There must be a way, however, to run HDMI cables and keep the quality high and there is? Read on to find out more.
Use Cat6 Cable to lengthen an HDMI Signal
If requested, new home builders are installing Cat6 wire in the walls before the walls are drywalled. This means you only need an HDMI cable to be long enough to span from the device to the wall connection. Another good thing about using Cat6 is the cable can be up to 100 meters (328’).
If you haven’t heard of Cat6 before, it is a twisted cable used for ethernet and other network physical layers such as HDMI. When the Cat6 is hooked up, the technician will install an HDMI ethernet wall plate, which is where you insert the HDMI cable.
These cables do not require an electrician to install so you can go ahead and fish Cat6 cables through your wall, if you want to modernize your networking system.
Also Read: The 9 Cables You Need For Home Theater Installations
Do Long HDMI Cables Cause Lag?
There is conflicting information online regarding when and why lag appears when using long HDMI cables.
What I can tell you from my own experiences is that most times, you either won’t really notice any lag, as it will be so insignificant or it’s not the long cable causing the lag but something else.
If you are noticing there is lag in your audio or video, try checking the HDMI cable first. I have had cables just stop working.
I couldn’t for the life of me figure out for the longest time why suddenly the signal went out because I hadn’t touched anything but when I changed out the cable, everything worked fine.
Now, that is an extreme case and there are a couple other things you can check as well.
- Make sure you don’t have any dimming features set to on as this can affect lag.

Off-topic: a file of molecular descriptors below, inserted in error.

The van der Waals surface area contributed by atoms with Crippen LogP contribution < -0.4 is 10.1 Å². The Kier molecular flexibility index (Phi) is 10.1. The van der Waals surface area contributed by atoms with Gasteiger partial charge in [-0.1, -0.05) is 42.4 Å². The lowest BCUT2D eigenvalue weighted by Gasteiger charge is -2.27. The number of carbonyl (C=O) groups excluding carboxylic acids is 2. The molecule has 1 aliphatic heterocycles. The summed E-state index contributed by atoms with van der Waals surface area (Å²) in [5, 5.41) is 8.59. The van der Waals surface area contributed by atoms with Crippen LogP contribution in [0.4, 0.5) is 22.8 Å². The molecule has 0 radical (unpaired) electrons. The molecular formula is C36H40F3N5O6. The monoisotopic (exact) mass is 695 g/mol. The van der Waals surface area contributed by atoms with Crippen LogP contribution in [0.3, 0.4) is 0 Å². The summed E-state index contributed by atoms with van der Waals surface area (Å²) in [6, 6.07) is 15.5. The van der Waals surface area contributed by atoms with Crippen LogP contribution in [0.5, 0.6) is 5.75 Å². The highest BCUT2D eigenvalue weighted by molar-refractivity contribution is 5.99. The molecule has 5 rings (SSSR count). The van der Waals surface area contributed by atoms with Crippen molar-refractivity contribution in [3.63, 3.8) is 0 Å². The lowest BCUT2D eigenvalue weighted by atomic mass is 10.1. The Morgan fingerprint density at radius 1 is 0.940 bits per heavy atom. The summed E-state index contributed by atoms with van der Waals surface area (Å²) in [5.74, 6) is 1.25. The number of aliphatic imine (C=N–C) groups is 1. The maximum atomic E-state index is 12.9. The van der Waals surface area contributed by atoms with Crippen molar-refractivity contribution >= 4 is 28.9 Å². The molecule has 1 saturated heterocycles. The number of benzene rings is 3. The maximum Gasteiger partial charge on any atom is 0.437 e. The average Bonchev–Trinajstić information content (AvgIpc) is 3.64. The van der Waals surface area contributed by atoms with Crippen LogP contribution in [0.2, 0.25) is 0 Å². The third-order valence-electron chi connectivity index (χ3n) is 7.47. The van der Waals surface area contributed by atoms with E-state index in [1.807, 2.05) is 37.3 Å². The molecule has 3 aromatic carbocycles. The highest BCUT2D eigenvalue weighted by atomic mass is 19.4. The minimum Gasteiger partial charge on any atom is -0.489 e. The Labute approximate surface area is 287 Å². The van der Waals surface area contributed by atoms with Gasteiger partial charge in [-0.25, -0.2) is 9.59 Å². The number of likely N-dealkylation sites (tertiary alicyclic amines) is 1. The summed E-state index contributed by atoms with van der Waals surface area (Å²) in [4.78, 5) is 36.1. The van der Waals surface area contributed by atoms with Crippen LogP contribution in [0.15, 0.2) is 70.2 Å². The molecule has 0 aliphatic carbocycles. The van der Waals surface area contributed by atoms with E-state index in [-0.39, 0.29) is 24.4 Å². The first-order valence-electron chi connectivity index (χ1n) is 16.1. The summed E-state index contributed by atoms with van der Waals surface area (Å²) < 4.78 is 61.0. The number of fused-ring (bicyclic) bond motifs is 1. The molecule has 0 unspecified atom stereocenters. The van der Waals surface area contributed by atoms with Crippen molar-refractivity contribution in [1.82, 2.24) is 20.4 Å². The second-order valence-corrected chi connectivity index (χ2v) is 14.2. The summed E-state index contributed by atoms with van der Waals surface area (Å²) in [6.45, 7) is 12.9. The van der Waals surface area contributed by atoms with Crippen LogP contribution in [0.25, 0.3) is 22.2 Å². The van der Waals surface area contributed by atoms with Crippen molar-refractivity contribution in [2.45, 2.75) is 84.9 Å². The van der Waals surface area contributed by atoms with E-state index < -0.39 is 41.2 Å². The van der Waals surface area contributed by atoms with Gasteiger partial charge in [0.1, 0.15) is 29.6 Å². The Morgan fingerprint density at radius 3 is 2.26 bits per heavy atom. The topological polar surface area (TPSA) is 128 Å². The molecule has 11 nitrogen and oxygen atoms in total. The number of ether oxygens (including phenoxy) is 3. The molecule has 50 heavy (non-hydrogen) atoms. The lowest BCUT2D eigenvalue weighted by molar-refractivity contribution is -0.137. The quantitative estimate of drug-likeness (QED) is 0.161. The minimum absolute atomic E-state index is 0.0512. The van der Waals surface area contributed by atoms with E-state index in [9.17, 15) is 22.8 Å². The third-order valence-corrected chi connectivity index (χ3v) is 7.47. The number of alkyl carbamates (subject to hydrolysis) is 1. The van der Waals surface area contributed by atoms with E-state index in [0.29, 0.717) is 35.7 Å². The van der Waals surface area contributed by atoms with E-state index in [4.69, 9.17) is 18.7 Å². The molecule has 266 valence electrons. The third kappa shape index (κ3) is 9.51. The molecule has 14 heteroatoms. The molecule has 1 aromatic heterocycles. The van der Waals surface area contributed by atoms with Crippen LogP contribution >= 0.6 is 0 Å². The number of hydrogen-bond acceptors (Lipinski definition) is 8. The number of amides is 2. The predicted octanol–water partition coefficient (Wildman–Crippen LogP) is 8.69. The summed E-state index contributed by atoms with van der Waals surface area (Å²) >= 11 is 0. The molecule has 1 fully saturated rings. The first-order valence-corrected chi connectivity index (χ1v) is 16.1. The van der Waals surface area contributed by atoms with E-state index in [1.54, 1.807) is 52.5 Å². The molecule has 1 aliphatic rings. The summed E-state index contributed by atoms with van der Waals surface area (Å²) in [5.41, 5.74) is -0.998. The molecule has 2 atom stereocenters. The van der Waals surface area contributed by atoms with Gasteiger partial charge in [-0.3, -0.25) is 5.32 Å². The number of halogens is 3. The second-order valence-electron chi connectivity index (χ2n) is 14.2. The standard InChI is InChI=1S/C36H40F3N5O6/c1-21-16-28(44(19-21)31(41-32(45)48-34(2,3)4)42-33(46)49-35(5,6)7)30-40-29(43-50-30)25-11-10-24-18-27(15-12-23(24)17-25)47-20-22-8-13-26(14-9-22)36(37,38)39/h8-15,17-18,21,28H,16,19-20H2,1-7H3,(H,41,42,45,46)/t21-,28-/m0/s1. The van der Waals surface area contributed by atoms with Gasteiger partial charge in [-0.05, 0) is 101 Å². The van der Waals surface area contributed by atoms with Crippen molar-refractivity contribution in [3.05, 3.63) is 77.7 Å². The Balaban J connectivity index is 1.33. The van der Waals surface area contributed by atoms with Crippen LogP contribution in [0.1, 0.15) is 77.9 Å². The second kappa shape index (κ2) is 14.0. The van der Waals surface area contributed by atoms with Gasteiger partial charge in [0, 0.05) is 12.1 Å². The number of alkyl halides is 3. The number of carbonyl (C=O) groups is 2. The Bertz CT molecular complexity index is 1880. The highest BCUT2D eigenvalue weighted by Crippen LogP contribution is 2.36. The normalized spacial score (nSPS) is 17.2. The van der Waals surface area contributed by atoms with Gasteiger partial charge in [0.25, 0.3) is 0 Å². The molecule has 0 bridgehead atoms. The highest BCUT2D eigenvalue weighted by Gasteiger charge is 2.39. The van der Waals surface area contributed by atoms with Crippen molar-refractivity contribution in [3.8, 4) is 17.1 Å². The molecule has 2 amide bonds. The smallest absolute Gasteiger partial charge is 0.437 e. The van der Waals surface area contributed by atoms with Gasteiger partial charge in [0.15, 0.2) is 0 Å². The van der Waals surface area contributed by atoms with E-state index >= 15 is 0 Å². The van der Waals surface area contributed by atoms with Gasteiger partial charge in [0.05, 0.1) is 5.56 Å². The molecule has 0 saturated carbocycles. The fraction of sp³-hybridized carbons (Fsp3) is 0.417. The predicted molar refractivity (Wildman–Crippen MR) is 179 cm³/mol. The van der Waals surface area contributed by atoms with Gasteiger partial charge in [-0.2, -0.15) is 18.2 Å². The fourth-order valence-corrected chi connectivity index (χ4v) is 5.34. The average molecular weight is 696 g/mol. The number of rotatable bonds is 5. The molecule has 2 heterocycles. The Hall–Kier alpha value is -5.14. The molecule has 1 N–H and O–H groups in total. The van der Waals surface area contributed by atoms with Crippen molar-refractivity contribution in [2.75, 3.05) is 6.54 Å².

- Do you have power saving settings set to on? Try turning those off.
- If it’s the internet driving your signal, check to make sure the internet is working properly. Have your internet upgraded if you have multiple devices drawing from it. Try unplugging the modem for a few minutes to see if that works.
- If it’s gaming that is lagging, make sure you are in gaming mode.
- Using the speakers on your TV will sometimes cause lag. Hook up external speakers to your stereo instead.
That’s just a few ideas to check. As you can see, many things can cause a lag with your video or audio when using HDMI cables and it might not even be the cables fault.
To troubleshoot the issue, start at the beginning source checking settings and cables as you move down the line to the end source. This has always helped me weed out the problem.
Up next, I am going to cover some questions we might have touched lightly on or I found online while researching for this article. I feel they will help you in the long run if we go over them quickly.
Does Cable Length Affect Sound Quality?
The industry does recommend that HDMI lengths not exceed 50’ to avoid any lag. It is difficult to identify if there is lag unless you can perform a side by side test with duplicate equipment and cables.
I am going to go out on a limb and say that if your cables are in good shape and you have a reliable source for your audio. you shouldn’t notice any lag. If you do happen to notice audio lag, then start by checking the HDMI and the source to make sure all settings are where they should be.